Wreaths laid at the gates of Neverland
The family of Michael Jackson have confirmed that there will be no "public or private" viewing of the singer's body at his Neverland ranch.
The confirmation ends speculation that his body would lie in state for fans to view at the ranch 150 miles northwest of Los Angeles.
Fans had gathered outside Neverland amid reports there would be a viewing.
The family said plans were under way regarding a public memorial for Michael Jackson, due to be announced shortly.
"Contrary to previous news reports, the Jackson family is officially stating that there will be no public or private viewing at Neverland," a family statement said.
According to the Associated Press news agency, Jackson's will has now been filed in a Los Angeles court.
Dated 7 July 2002, the document reveals that the star chose not to provide for his former wife, Debbie Rowe, and gives his entire estate to the "Michael Jackson Family Trust", AP said.
The documents estimated his estate at that time at more than $500m (£303m).
Members of Jackson's family have met police and the California Highway Patrol to discuss funeral arrangements.
Earlier unconfirmed reports suggested that Jackson's body may be placed in a glass coffin and be transported from Los Angeles to Neverland in a "fairytale carriage".
According to a California Highway Patrol spokesman, however, "details are still pending".
Jackson cannot be legally buried at the 2,500-acre property, which he bought in 1987 but had not lived at since 2005.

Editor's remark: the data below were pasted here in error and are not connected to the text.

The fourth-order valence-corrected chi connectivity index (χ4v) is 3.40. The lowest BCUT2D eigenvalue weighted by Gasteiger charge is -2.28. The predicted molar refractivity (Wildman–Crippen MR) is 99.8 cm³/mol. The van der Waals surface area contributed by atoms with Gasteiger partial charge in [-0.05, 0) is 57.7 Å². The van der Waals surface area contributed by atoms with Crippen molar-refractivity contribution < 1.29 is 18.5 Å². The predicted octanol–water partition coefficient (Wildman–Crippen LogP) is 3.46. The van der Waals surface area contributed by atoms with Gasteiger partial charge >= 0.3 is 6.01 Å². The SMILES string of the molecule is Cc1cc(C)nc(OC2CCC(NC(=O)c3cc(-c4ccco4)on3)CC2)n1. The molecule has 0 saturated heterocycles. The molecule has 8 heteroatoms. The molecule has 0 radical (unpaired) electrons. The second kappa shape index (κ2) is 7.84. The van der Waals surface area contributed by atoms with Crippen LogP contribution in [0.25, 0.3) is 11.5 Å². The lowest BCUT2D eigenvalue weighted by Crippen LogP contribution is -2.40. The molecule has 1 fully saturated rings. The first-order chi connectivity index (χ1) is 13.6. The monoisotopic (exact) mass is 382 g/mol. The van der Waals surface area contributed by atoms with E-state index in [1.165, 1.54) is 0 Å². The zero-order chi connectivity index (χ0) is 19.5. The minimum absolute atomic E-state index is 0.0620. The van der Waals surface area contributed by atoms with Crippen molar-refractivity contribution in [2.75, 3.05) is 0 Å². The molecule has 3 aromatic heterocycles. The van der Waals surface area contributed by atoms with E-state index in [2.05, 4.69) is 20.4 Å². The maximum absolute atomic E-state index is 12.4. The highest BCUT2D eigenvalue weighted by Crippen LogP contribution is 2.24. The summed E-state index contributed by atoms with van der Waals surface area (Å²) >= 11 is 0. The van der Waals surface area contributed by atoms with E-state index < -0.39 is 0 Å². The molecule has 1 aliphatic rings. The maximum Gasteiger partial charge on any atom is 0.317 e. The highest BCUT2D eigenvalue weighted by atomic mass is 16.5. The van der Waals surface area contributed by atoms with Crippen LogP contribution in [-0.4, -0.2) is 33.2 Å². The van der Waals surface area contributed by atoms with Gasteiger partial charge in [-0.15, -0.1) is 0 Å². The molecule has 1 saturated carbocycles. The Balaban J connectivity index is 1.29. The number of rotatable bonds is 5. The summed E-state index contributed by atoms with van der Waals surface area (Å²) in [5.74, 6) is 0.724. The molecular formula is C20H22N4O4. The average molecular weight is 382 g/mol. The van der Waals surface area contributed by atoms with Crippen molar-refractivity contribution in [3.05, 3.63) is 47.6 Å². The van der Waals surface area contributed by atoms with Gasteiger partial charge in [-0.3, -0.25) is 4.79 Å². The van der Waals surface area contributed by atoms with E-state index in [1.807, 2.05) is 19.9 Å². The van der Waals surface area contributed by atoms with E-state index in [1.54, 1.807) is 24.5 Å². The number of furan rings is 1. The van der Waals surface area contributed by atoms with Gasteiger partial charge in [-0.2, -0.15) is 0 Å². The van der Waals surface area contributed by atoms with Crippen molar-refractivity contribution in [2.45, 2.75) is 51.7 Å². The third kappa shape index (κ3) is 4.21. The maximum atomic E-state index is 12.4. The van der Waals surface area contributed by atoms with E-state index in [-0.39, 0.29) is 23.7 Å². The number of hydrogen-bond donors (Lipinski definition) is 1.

A host of television satelilte trucks are already in situ outside the property
The site could reportedly be turned into a permanent tourist shrine to the singer, akin to Elvis Presley's Graceland home in Memphis.
Meanwhile, Jackson's tour promoter has said the star's ill-fated London show could be turned into a tribute gig featuring his family.
Randy Phillips, president of AEG Live, told Sky News he was "discussing with the family" the possibility of mounting the show in some form.
"I would imagine it could be done as a tribute with the family, with the brothers performing, some sisters, and the stars that were influenced by him," he said.
"The world needs to see this production. It would have been, which is the tragedy here, one of the most amazing shows ever."
Mr Phillips denied claims that Jackson had been daunted by the upcoming concerts and was too frail to perform.
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According to a nutritionist who was working with the singer, however, he had been battling persistent insomnia.
In an interview with CNN, registered nurse Cherilyn Lee said she had repeatedly rejected his demands for the drug Diprivan, a powerful sedative which is given intravenously.
"This was a person who was seeking help, desperately, to get some sleep, to get some rest," she told the US news network.
It has been alleged that Jackson had been consuming painkillers, sedatives and antidepressants at the time of his death.
According to actor Lou Ferrigno, however, the 50-year-old singer had been entirely focused on his health in the run-up to his 50 London concerts.
"I've never seen him take drugs," said the Incredible Hulk star, who Jackson had been working out with.
"He was always talking about nutrition.
"When he was with me, he wasn't different. He wasn't stoned. He wasn't high. He wasn't being aloof or speedy."